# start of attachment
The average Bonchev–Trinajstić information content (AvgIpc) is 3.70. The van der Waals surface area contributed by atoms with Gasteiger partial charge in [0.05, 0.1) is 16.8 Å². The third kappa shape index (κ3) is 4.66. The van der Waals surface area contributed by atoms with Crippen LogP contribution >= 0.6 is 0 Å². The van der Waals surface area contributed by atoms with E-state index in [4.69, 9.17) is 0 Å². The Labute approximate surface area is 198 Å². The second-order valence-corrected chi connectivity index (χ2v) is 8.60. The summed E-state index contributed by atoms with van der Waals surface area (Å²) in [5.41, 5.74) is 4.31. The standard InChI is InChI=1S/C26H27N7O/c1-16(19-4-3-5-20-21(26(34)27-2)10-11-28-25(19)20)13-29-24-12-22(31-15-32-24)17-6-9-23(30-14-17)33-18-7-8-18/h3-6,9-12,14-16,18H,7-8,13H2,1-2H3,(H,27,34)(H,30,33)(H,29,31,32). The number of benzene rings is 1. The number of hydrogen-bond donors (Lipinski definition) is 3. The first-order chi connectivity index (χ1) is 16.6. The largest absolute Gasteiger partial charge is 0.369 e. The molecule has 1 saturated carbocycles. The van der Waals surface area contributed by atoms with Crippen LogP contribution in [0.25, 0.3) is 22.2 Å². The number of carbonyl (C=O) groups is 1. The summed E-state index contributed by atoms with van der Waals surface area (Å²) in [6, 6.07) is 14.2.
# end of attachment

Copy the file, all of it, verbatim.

The average Bonchev–Trinajstić information content (AvgIpc) is 3.70. The van der Waals surface area contributed by atoms with Gasteiger partial charge in [0.05, 0.1) is 16.8 Å². The third kappa shape index (κ3) is 4.66. The van der Waals surface area contributed by atoms with Crippen LogP contribution >= 0.6 is 0 Å². The van der Waals surface area contributed by atoms with E-state index in [4.69, 9.17) is 0 Å². The Labute approximate surface area is 198 Å². The second-order valence-corrected chi connectivity index (χ2v) is 8.60. The summed E-state index contributed by atoms with van der Waals surface area (Å²) in [5.41, 5.74) is 4.31. The standard InChI is InChI=1S/C26H27N7O/c1-16(19-4-3-5-20-21(26(34)27-2)10-11-28-25(19)20)13-29-24-12-22(31-15-32-24)17-6-9-23(30-14-17)33-18-7-8-18/h3-6,9-12,14-16,18H,7-8,13H2,1-2H3,(H,27,34)(H,30,33)(H,29,31,32). The number of benzene rings is 1. The number of hydrogen-bond donors (Lipinski definition) is 3. The first-order chi connectivity index (χ1) is 16.6. The largest absolute Gasteiger partial charge is 0.369 e. The molecule has 1 saturated carbocycles. The van der Waals surface area contributed by atoms with Crippen LogP contribution in [0.25, 0.3) is 22.2 Å². The number of carbonyl (C=O) groups is 1. The summed E-state index contributed by atoms with van der Waals surface area (Å²) in [6, 6.07) is 14.2.